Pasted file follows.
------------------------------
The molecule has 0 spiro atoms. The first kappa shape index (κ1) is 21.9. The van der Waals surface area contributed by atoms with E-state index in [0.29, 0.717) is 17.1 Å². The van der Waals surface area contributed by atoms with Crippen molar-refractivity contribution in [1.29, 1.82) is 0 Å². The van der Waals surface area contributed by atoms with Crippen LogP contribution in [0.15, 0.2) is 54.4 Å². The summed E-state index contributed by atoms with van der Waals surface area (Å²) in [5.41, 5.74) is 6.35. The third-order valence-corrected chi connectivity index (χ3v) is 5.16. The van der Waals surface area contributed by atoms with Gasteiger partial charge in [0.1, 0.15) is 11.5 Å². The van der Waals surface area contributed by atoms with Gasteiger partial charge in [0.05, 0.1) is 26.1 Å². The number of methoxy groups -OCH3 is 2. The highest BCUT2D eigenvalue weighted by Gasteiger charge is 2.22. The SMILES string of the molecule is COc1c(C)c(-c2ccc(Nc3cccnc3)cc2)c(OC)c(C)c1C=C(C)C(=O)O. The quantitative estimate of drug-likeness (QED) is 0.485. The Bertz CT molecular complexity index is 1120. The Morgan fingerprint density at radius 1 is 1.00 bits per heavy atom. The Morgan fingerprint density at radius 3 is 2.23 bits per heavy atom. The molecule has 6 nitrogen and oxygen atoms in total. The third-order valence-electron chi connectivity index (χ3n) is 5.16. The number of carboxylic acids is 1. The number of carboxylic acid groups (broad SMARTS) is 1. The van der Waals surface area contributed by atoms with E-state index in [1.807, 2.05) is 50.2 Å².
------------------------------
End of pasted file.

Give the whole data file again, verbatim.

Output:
The molecule has 0 spiro atoms. The first kappa shape index (κ1) is 21.9. The van der Waals surface area contributed by atoms with E-state index in [0.29, 0.717) is 17.1 Å². The van der Waals surface area contributed by atoms with Crippen molar-refractivity contribution in [1.29, 1.82) is 0 Å². The van der Waals surface area contributed by atoms with Crippen LogP contribution in [0.15, 0.2) is 54.4 Å². The summed E-state index contributed by atoms with van der Waals surface area (Å²) in [5.41, 5.74) is 6.35. The third-order valence-corrected chi connectivity index (χ3v) is 5.16. The van der Waals surface area contributed by atoms with Gasteiger partial charge in [0.1, 0.15) is 11.5 Å². The van der Waals surface area contributed by atoms with Gasteiger partial charge in [0.05, 0.1) is 26.1 Å². The number of methoxy groups -OCH3 is 2. The highest BCUT2D eigenvalue weighted by Gasteiger charge is 2.22. The SMILES string of the molecule is COc1c(C)c(-c2ccc(Nc3cccnc3)cc2)c(OC)c(C)c1C=C(C)C(=O)O. The quantitative estimate of drug-likeness (QED) is 0.485. The Bertz CT molecular complexity index is 1120. The Morgan fingerprint density at radius 1 is 1.00 bits per heavy atom. The Morgan fingerprint density at radius 3 is 2.23 bits per heavy atom. The molecule has 6 nitrogen and oxygen atoms in total. The third-order valence-electron chi connectivity index (χ3n) is 5.16. The number of carboxylic acids is 1. The number of carboxylic acid groups (broad SMARTS) is 1. The van der Waals surface area contributed by atoms with E-state index in [1.807, 2.05) is 50.2 Å².